While noncommutative geometry is entering into its fifth decade, we are sure some of this blog's readers were thinking would be appropriate to have a volume of articles by experts looking at its main developments in the past 40 years and looking ahead.The book, Advances in Noncommutative Geometry, dedicated to Alain Connes' 70th birthday, published by Springer late last year, certainly fills this gap! Please take a look by checking Springer's book website linked above. See also further down the page for a brief introduction. (Posted by Caterina Consani and Masoud Khalkhali).

From the foreword to the book:

"Deeply rooted in the modern theory of operator algebras and inspired by two of the most influential mathematical discoveries of the 20th century, the foundations of quantum mechanics and the index theory, Connes' vision of noncommutative geometry echoes the astonishing anticipation of Riemann that ''it is quite conceivable that the metric relations of space in the infinitely small do not conform to the hypotheses of geometry'' and accordingly ''we must seek

the foundation of its metric relations outside it, in binding forces which act upon it. The radically new paradigm of space proposed by Connes in order to achieve such a desideratum is that of a spectral triple, encoding the (generally non-commuting) spatial coordinates in an algebra of operators in Hilbert space, and its metric structure in an analogue of the Fermion propagator viewed as ``line-element.''

For the analytic treatment of such spaces, Connes devised the quantized calculus, whose infinitesimals are the compact operators, and where the role of the integral is assumed by the Dixmier trace. On the differential-topological side, Connes has invented a far-reaching generalization of de Rham's theory, cyclic cohomology which, in conjunction with KK-theory, provides the key tool for a vast extension of index theory to the realm of noncommutative spaces. Besides the wealth of examples of noncommutative spaces coming from physics (including space-time itself with its fine structure), from discrete groups, Lie groups (and smooth groupoids), with their rich K-theory, a whole class of new spaces can be handled by the methods of noncommutative geometry and in turn lead to the continual enrichment of its toolkit. They arise from a general principle, which first emerged in the case of foliations. It states that difficult quotients such as spaces of leaves are best understood using, instead of the usual commutative function algebra, the noncommutative convolution algebra of the associated equivalence relation.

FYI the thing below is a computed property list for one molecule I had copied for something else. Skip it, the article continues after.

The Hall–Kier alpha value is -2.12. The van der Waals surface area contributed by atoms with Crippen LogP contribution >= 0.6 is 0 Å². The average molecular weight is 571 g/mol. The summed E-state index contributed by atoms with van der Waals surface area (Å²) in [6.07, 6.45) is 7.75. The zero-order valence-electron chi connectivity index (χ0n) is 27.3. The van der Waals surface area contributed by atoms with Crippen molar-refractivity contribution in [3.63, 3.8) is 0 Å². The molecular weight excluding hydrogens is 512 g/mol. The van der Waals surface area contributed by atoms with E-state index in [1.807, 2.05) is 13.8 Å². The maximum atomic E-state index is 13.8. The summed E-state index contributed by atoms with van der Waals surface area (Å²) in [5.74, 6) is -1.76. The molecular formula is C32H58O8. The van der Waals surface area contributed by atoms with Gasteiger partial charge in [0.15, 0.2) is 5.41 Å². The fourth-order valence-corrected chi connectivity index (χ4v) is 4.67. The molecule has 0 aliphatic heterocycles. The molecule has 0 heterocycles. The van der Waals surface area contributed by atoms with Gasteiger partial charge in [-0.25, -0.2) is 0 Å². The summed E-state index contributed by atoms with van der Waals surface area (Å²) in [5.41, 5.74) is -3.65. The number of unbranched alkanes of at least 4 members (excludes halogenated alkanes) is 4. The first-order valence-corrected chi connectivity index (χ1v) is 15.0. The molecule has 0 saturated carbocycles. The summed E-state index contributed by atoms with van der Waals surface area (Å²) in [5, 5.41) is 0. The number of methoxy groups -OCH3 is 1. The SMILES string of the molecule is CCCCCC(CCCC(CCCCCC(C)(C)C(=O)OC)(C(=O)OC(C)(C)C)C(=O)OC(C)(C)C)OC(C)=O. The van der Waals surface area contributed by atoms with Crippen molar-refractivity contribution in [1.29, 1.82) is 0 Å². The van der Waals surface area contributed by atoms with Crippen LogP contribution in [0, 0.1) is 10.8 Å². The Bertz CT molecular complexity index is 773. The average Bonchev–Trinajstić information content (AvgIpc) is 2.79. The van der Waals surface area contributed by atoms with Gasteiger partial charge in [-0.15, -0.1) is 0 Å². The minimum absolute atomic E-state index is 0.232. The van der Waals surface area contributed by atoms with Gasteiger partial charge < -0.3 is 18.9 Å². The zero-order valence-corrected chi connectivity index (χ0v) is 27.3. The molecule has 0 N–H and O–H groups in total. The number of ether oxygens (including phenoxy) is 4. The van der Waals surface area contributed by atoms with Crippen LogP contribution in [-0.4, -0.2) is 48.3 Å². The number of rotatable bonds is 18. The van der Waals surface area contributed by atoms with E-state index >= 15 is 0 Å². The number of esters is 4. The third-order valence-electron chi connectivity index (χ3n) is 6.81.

An important such new space is the space of adele classes of a global field that Connes has introduced to give a geometric interpretation of the Riemann--Weil explicit formulas as a trace formula. The set of points of the simplest Grothendieck toposes are typically noncommutative spaces in the above sense and the adele class space itself, for the field of rationals, turns out to be the set of points of the scaling site, a Grothendieck topos which provides the missing algebro-geometric structure as a structure sheaf of tropical nature.

The pertinence and potency of the new concepts and methods are concretely illustrated in the contributions which make up this volume. They cover a broad spectrum of topics and applications, shedding light on the fruitful interactions between noncommutative geometry and a multitude of areas of contemporary research, such as operator algebras, K-theory, cyclic homology, index theory, spectral theory, geometry of groupoids and in particular of foliations. Some of these contributions stand out as groundbreaking forays into more seemingly remote areas, namely high energy physics, algebraic geometry, and number theory."